Dating a historic structure by the nails   1 comment

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Dating a historic structure by the nails

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First you must determine whether the nails were original to the structure.  Once you have found original construction and the nails used, the actual manufacture characteristics of the nails will reveal roughly when the nails were made.  The following is an actual case study of dating by nails.  However, the nails alone are not absolute proof,  just one of many clues.   When enough clues converge, you can begin to bracket the years of construction.   The following is an actual example from examination of the Ditmars Polhemus Wagon House in Hillsborough, New Jersey.   Our Preservation Plan explains:

Some of the weathered boards were removed at the shared wall between the wagon house and the single story shed.  It is likely that some of the existing boards are original to the structure.  Some of the boards were removed to investigate the nail patterns.  The boards contained two square nails in vertical alignment at each post.  These nails aligned with the nails and pattern in the boards above and below indicating an even, singular and original nailing pattern.  When the nails and board were removed, no other holes were evident beneath in the post.  The nails appeared to be machine cut with a hammered head.  Since the siding boards and nails appear to be the first and only application where examined, it is likely that these were the original nails and boards.  Repair nails would have left clues.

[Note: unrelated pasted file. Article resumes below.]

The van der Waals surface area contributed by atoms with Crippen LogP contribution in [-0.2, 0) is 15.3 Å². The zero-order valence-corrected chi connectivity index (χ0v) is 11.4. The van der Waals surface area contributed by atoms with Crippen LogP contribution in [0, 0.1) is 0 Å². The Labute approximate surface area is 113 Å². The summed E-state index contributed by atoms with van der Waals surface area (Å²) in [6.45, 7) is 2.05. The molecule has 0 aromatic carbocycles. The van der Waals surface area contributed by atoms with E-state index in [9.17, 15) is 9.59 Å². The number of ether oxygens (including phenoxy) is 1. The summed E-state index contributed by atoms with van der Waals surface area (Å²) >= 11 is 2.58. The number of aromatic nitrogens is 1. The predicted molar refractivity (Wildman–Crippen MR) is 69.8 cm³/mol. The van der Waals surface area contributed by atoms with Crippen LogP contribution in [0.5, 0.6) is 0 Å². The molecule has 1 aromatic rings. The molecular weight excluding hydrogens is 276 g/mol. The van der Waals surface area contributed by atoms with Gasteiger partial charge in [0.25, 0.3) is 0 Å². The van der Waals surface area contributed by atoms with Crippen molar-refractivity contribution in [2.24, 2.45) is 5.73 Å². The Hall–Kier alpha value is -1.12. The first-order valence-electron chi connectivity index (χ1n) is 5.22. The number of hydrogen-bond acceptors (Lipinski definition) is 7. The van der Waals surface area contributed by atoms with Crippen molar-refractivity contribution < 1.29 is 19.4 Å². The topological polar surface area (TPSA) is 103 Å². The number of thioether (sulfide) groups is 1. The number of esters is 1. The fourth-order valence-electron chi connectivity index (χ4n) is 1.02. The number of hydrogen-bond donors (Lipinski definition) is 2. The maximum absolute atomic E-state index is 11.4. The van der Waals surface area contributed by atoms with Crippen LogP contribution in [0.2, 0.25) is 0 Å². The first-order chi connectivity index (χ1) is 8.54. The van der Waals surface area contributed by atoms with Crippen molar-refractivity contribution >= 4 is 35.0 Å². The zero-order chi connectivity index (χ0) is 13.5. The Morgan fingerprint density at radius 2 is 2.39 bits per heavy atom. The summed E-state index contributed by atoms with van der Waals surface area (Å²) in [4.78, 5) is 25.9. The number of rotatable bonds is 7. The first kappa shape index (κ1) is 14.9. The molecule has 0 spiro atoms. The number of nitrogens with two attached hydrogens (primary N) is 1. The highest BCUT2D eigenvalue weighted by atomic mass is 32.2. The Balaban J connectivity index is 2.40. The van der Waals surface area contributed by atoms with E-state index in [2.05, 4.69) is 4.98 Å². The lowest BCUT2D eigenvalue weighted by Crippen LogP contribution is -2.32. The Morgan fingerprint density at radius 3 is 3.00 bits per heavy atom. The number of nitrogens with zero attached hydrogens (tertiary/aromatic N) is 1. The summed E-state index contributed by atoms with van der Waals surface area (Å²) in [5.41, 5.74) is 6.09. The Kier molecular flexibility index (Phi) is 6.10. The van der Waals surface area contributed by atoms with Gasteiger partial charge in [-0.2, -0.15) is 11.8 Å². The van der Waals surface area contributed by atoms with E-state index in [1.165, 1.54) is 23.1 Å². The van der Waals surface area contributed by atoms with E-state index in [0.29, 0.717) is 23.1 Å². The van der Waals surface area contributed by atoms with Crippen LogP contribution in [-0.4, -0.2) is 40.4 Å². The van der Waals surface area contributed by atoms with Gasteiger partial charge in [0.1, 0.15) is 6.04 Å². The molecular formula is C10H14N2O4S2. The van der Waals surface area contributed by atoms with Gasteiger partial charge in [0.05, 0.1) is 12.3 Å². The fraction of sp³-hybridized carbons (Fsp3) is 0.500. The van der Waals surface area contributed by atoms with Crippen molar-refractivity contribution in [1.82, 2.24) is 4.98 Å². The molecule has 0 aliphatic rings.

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 DENNIS KOWAL ARCHITECTS restored the 1790 Ditmars Polhemus Wagon House in 2011.  The original clapboard siding and nails remain protected behind a series of additions.
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If true, this dates the original wagon house by virtue of when machine nails were available in the region;  some say this would be no earlier than 1790.  The removed nails were tapered on two sides and flat on two sides (indicating a cut nail and not a blacksmith nail) and the cuts appear to be in opposite directions (typical of the Type A or earlier cut nail from 1790-1830).  The heads are rectangular and tapered (two-way, not four-way) and not flat like the later period, single-blow, machine nail heads.  Therefore, the findings are consistent with earlier reports which stated that the wagon house could date to the late eighteenth century.    In addition, a will, which listed the barns and their sizes, included a barn with dimensions that match this barn; confirming a barn of this size existed in this time frame of 1790 to 1830.

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Posted September 20, 2011 by Dennis Kowal Architects in Historic Preservation

One response to “Dating a historic structure by the nails

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  1. Great Research & Info!

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